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rye coming up in a bed

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rye coming up in a bed

Post  jimmy cee on 12/5/2014, 5:26 pm

A couple of months ago, just after the completion of elevating my 1st bed I tossed a bunch of rye seeds in it.
Now the beginning of Dec. I see what looks like heavy grass growing up...
I suppose this may be called a cover crop, why did I do this ?  Just something to do I suppose.
I like to see something growing during the off season if possible, didn't get garlic this fall due to needing to raise my beds...
Do you do this also ?

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Re: rye coming up in a bed

Post  audrey.jeanne.roberts on 12/5/2014, 8:22 pm

I have yet to explore cover crops but it's on my list!  My goal is to produce everything I need to grow my own veggies on my own land - we're going to plant some more poplars and cottonwood trees as I can chip them easily for my own mulch.  I also want to grow my own material for composting as much as possible.  I have all the aged cow and horse manure I can shovel.  So with that all my soil and my raised beds should be very, VERY productive.

This gardening stuff is addictive, I figured I would have learned all I needed to know by now and would just keep doing the same things over and over again, but there' always some way to improve on what you have, LOL!

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Re: rye coming up in a bed

Post  sanderson on 12/5/2014, 8:31 pm

Jimmy, Haven't tried any cover crop. I think here in mid CA there hardly seems to be any time at all between cleaning the beds in the late fall and planting in the early spring. Are you going to "mow" them and then turn under, roots and all?

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Re: rye coming up in a bed

Post  boffer on 12/5/2014, 8:43 pm

Cover crops can be very helpful for row gardeners. They can be redundant for SFG:

http://squarefoot.creatingforum.com/t8236-green-manure-does-not-come-from-cows

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Re: rye coming up in a bed

Post  camprn on 12/5/2014, 8:48 pm

@boffer wrote:Cover crops can be very helpful for row gardeners.  They can be redundant  for SFG:

http://squarefoot.creatingforum.com/t8236-green-manure-does-not-come-from-cows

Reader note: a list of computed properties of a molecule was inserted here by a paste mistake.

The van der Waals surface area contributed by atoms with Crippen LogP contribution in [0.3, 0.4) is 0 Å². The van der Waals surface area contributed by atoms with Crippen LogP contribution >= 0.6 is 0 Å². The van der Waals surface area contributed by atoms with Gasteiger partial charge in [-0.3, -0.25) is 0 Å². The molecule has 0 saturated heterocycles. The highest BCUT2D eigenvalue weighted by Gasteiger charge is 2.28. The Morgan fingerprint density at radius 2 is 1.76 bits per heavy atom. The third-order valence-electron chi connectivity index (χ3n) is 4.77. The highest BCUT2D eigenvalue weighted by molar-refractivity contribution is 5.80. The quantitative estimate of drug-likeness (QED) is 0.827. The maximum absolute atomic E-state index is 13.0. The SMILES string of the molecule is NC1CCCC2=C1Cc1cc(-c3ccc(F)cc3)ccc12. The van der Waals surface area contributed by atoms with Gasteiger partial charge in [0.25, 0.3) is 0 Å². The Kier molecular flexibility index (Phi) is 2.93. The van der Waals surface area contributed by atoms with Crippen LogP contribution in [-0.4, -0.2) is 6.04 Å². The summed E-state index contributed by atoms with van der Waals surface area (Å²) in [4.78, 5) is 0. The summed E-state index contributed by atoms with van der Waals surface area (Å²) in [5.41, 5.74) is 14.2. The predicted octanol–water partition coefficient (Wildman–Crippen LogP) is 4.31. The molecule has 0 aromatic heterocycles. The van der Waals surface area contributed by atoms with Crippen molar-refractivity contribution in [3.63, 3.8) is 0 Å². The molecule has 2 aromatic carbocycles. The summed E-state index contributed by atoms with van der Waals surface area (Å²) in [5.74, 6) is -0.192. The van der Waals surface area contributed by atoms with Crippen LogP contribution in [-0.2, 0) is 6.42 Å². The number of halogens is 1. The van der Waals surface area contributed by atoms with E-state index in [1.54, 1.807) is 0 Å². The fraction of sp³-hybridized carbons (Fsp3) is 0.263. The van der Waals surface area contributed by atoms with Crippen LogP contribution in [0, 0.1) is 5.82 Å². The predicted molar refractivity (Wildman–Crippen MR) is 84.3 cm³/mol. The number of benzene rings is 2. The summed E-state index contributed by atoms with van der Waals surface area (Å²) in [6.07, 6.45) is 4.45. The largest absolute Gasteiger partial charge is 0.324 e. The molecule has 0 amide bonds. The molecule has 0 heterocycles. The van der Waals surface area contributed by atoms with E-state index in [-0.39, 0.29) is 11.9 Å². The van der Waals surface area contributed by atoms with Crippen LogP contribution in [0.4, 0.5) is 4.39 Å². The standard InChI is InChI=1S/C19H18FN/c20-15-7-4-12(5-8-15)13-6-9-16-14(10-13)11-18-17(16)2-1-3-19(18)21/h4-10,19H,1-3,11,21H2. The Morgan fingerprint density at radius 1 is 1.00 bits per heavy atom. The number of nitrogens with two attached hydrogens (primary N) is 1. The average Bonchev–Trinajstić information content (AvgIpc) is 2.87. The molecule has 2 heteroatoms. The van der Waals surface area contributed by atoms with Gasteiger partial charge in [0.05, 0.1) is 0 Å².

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Re: rye coming up in a bed

Post  jimmy cee on 12/5/2014, 11:23 pm

Boffer

I quickly read through your link.
Honest to goodness !!! ( and I'm surely not complaining ) I started this SFG with the intentions of doing less work in my gardening endeavors,  it didn't work for me...I even had the beds already done and in use for years.
I'm aware that no one is to blame but ME.  I should have known, I can't seem to do a simple task, I must develop into the most difficult project that can be had.
And ya know what ????   I love it
As long as it's not going to create a negative with my beds I think I will watch it this year and see what happens.
I do understand your comparison column in your thread link and find it interesting

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Re: rye coming up in a bed

Post  Turan on 12/6/2014, 12:26 am

Growing a cover crop is something I keep pondering on but have not done.
The purpose
I see for a cover crop are to grow next years mulch that also feeds the soil.  It keeps the nitrogen cycle going.  For my purposes I would want a decidedly annual and tender crop.  Then let it die come winter and leave it there.  I would want to plant something that is 1/sq like broccoli and cabbages.  So that means thinking a year ahead in planning.  The only bed I can think of that is out of production part way through the summer that I have not had the best luck with a fall crop for is the garlic bed.  

I have been thinking about buckwheat and berseem clover.

I am not sure any of this is really pertinent for those of you in milder climates with lots of fall crops and little or no down time in a garden.

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Re: rye coming up in a bed

Post  sanderson on 12/6/2014, 12:53 am

Boffer, Thanks for posting that link.  You probably saved several folks "the heart ache of rye."  Or clover.  Or buckwheat.

Jimmy, report your results to us in the spring.

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Re: rye coming up in a bed

Post  yolos on 12/6/2014, 1:29 am

I am experimenting with cover crops this year.  I planted buckwheat in one bed, let it grow to 2 - 2.5 feet and then turned it under with a hoe just before the first frost.  Then I planted ANNUAL rye grass and winter peas in the same bed.  They are growing very slowly because that part of the garden does not get much sun in the late fall and winter.  I have another bed that I planted winter peas as a cover crop.  They are also growing slowly because the sun just barely skims over the tree tops in that part of the garden in the late fall and winter.